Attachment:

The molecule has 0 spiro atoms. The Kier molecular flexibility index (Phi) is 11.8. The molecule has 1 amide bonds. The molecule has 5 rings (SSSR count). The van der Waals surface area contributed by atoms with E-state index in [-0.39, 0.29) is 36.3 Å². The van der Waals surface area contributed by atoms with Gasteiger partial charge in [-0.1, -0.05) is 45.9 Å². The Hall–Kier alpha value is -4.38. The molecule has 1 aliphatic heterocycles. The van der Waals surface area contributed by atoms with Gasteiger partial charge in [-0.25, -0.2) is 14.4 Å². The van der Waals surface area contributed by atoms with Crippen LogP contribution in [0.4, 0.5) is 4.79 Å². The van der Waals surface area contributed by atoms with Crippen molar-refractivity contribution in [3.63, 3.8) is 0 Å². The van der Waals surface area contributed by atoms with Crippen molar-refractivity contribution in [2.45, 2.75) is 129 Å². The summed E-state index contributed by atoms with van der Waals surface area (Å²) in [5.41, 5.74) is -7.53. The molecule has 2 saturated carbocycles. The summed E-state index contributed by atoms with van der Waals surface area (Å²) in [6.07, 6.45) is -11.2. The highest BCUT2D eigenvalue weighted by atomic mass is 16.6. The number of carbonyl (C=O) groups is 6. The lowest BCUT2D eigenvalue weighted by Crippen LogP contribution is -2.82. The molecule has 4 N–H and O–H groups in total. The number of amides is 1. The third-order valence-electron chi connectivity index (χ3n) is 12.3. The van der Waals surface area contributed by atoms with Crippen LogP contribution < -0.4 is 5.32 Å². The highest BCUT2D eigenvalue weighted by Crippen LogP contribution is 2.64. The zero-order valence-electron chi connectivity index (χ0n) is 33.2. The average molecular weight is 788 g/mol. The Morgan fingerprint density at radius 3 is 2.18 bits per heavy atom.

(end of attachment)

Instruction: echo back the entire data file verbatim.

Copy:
The molecule has 0 spiro atoms. The Kier molecular flexibility index (Phi) is 11.8. The molecule has 1 amide bonds. The molecule has 5 rings (SSSR count). The van der Waals surface area contributed by atoms with E-state index in [-0.39, 0.29) is 36.3 Å². The van der Waals surface area contributed by atoms with Gasteiger partial charge in [-0.1, -0.05) is 45.9 Å². The Hall–Kier alpha value is -4.38. The molecule has 1 aliphatic heterocycles. The van der Waals surface area contributed by atoms with Gasteiger partial charge in [-0.25, -0.2) is 14.4 Å². The van der Waals surface area contributed by atoms with Crippen LogP contribution in [0.4, 0.5) is 4.79 Å². The van der Waals surface area contributed by atoms with Crippen molar-refractivity contribution in [3.63, 3.8) is 0 Å². The van der Waals surface area contributed by atoms with Crippen molar-refractivity contribution in [2.45, 2.75) is 129 Å². The summed E-state index contributed by atoms with van der Waals surface area (Å²) in [5.41, 5.74) is -7.53. The molecule has 2 saturated carbocycles. The summed E-state index contributed by atoms with van der Waals surface area (Å²) in [6.07, 6.45) is -11.2. The highest BCUT2D eigenvalue weighted by atomic mass is 16.6. The number of carbonyl (C=O) groups is 6. The lowest BCUT2D eigenvalue weighted by Crippen LogP contribution is -2.82. The molecule has 4 N–H and O–H groups in total. The number of amides is 1. The third-order valence-electron chi connectivity index (χ3n) is 12.3. The van der Waals surface area contributed by atoms with Crippen LogP contribution < -0.4 is 5.32 Å². The highest BCUT2D eigenvalue weighted by Crippen LogP contribution is 2.64. The zero-order valence-electron chi connectivity index (χ0n) is 33.2. The average molecular weight is 788 g/mol. The Morgan fingerprint density at radius 3 is 2.18 bits per heavy atom.